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Beware of the Killer Pine Cones and Man-Eating Trees

They’re cute as Christmas decorations but a man in California is suing a national park for $5 million because a giant pine cone fell on his head and nearly killed him. Why would a tree drop such a huge seed on an unsuspecting human? Could it possibly be trying to catch him for dinner?

Sean Mace claims he was sitting under a Bunya pine tree (Araucaria bidwillii) in the San Francisco Maritime National Historical Park in October 2015, when the tree suddenly tree dropped a 16-pound pine cone on his head, knocking him unconscious.

A Bunya tree and an unsuspecting victim

A Bunya tree and an unsuspecting victim

Mace was rushed to San Francisco General Hospital where he was treated for a brain hemorrhage, which involved removing part of his skull. He now suffers from permanent brain damage and other physical problems, has hundreds of thousands of dollars in medical bills and needs more surgery. He’s suing the park service, the Federal government and anyone else his lawyer can think of for failing to warn park visitors about pine cones the size of bowling balls. What kind of tree grows these killer cones with huge spikes?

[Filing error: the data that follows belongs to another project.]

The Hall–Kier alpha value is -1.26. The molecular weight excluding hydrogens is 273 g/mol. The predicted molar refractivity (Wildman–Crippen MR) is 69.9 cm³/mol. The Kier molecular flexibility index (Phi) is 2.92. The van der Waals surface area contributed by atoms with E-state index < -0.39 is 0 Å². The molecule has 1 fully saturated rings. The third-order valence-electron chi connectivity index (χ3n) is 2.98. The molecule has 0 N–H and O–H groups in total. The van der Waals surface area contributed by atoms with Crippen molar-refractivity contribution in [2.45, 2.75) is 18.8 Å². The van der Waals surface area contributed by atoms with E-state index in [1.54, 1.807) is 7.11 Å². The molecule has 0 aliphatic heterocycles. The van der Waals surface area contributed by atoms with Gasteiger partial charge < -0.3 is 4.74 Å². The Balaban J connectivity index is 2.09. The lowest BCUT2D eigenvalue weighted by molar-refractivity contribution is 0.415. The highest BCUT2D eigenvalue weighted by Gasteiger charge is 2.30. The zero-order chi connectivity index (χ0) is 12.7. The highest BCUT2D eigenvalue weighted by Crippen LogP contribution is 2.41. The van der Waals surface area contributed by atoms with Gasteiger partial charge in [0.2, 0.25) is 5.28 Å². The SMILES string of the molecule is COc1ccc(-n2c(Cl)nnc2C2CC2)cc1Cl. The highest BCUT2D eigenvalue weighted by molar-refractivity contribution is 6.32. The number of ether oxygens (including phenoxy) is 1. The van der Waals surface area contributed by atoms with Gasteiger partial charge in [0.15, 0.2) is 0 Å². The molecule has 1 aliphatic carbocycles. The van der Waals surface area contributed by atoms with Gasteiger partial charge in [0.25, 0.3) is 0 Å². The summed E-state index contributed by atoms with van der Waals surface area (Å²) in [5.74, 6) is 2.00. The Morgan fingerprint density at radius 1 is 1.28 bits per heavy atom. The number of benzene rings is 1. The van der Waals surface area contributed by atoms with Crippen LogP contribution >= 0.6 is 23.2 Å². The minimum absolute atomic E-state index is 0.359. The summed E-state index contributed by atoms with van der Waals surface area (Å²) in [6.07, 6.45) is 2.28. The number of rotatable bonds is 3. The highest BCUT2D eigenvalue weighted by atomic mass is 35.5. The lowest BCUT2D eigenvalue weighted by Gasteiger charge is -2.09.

Are the killer Bunya pine cones hunting for humans in packs?

Are the killer Bunya pine cones hunting for humans in packs?

Bunya pines or false monkey puzzle trees are native to Australia where the pine cones, which can weigh up to 10 kg (22 pounds), are a popular food source and where people have sense enough not to sit under them. They were brought to the San Francisco park decades ago and have become well established there. What did this particular Bunya pine plan to do with poor unconscious Sean? Eat him?

The man-eating Ya-te-veo tree from Central and South America

The man-eating Ya-te-veo tree from Central and South America

That’s not as far-fetched as it sounds. There are tales of a Nubian tree from Egypt that used its huge fruit to lure animals and the occasional human into its grasping branches and blood-sucking leaves. An 1874 article in the South Australian Register tells of the Mkodo tribe of Madagascar that gave human sacrifices to a local man-eating tree. A legend from Nicaragua tells of the “devil’s snare” or vampire vine that wrapped itself around its prey to strangle it and suck its blood.

Are the Bunya pines of California evolving into man-eating killers? If so, the park will need a better sign.

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